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Frankfurt show: Smart's energy-saving Forvision

Forward thinking: Smart's Forvision concept features several technologies to reduce the need for energy-intensive interior heating and cooling.

BASF innovates insulation, sun-shielding, solar tech for Smart Forvision concept

2 Sep 2011

DAIMLER’S city-car brand Smart will use its Forvision concept to showcase not only its latest design direction, but progress it is making in terms of electric mobility and vehicle construction technologies likely to make it into its next generation vehicles.

In a collaboration with chemical industry giant BASF, Smart has developed heat-shielding for body panels and windows that reflect infra-red light and high-performance insulation to reduce the energy required to heat or cool the car’s interior, lightweight all-plastic wheels, transparent solar cells that generate power while doubling as a pseudo-sunroof.

Transparent organic LEDs situated beneath the solar cells replace the traditional interior light and are claimed to consume less than half the energy of “conventional energy-saving lamps”.

The concept’s roof, made up of an array of hexagonal transparent solar cells is said to be the first light-transmitting roof that also generates energy. It is said to generate enough energy to power the Forvision’s multimedia system and ventilation fans, even in “diffused light and poor light conditions”.

The car’s interior is kept ventilated and cool with the use of solar energy to power the fans when parked in the sun. The OLEDs provide ambient interior lighting during night-time driving “with out any dazzle”.

37 center imageFreedom of design afforded by the solar cell and OLED technology is similarly possible through the use of groundbreaking all-plastic wheels, which Daimler claims are the world’s first suitable for volume production.

A new high-performance plastic material containing long reinforcing fibres provides strength, thermal stability and a weight saving of three kilograms per corner.

Carbon-fibre reinforced epoxy resin employed in the construction of body components such as the doors also saves weight – by a claimed 50 per cent compared with steel or 30 per cent over aluminium.

In addition to the scratch-resistant heat shielding claimed to reduce interior temperatures by up to 20 degrees and advanced body insulation, the Forvision’s thin ‘e-textile’ seat fabric is lightweight and features “conductive coatings” designed to provide direct heating to the most heat-receptive parts of occupant’s bodies in an energy-efficient manner.

The fabric is also used on interior contact surfaces such as armrests to ensure “body contact points sensitive to the cold are also warmed”.

Technology in the Forvision’s seats run deeper than the upholstery, with weight-saving cushioning foam claimed to provide weight savings of 10 to 20 per cent while enabling varying degrees of firmness to be applied where necessary.

A fleece-like fabric within the seats is also said to offer “passive” climate control and weight-saving benefits compared with mechanically-ventilated alternatives.

All the Forvision’s high-technology that has gone into developing the weight and energy-saving materials and components – some of which Daimler admits are still at the “laboratory stage” – have largely been designed with efficient and cost-effective mass-production in mind.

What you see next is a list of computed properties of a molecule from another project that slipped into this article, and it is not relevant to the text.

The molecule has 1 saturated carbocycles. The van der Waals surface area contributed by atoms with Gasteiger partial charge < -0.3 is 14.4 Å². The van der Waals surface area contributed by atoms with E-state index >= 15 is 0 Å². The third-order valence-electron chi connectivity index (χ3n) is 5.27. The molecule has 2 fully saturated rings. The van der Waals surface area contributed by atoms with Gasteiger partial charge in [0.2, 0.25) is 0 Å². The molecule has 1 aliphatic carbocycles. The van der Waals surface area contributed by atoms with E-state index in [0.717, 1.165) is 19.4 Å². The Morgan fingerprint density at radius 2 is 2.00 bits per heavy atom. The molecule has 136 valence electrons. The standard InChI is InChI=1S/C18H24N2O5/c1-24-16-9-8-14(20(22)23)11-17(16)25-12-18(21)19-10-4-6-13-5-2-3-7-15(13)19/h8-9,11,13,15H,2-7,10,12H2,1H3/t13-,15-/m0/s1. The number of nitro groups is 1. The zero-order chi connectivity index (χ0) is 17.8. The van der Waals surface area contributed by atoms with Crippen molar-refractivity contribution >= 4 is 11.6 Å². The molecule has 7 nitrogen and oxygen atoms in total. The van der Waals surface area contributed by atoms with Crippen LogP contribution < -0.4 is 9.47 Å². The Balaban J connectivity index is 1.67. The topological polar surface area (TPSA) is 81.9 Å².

For example, the carbon-fibre reinforced epoxy resin used in the doors has short hardening times.

The Forvision’s styling represents a development of the Forspeed roadster concept unveiled at Geneva in March, the eyelash/afterburner style tail lights, three-spoke wheel design and perforated bodywork forming the front grille being carried over.

The reshaped headlights encircled by yellow daytime running lights lend the Forvision a feline face, a theme carried over by the hexagonal transparent tiles contrasting against the bronze roof resulting in leapord-like spots, an effect replicated by rubber “nubs” on some interior surfaces.

The carbon-fibre reinforced epoxy resin of the doors enables a one-piece design with integrated handle and a polygonal surface texture that continues on their interior panels – which are illuminated by blue LEDs that “guide the driver with a light animation running from the outside to the inside when the door is opened and closed”.

Like Geneva’s Smart Forspeed concept, white dominates the Forvision’s interior décor, highlighted by bronze accents that match the car’s roof and trademark Tridion safety cell.

Unlike the Forspeed, which featured a dashboard-integrated iPhone, the Forspeed has a bespoke driver interface onto which the instruments and other functions are projected and becomes semi-transparent when the car is switched off.

No details of the Forvision’s electric drivetrain have yet been announced. But the Forspeed closely followed the specifications of the contemporary production ForTwo EV and had a claimed battery range of 135km from its 16.5kWh lithium-ion battery and 30kW motor with additional 5kW ‘overboost’ providing brisk acceleration from 0-60km/h in 5.5 seconds on the way to a 120km/h maximum.

As GoAuto reported last month, Smart has since announced a revised electric drivetrain for its third-generation ForTwo ED that eschews the Tesla-sourced components in favour of a 55kW Bosch motor and Deutsche ACCUmotive battery pack with a 17.6kWh capacity, resulting in improved performance (0-60km/h acceleration time reduced by 1.5 seconds to 5.0 seconds and top speed increased 20km/h to 120km/h) and a range boosted from 115km to 140km.

The improved electric ForTwo is confirmed for right-hand drive production, meaning it could come to Australia but Smart’s senior manager of corporate communications in Australia, David McCarthy, told GoAuto there were still price hurdles to overcome.

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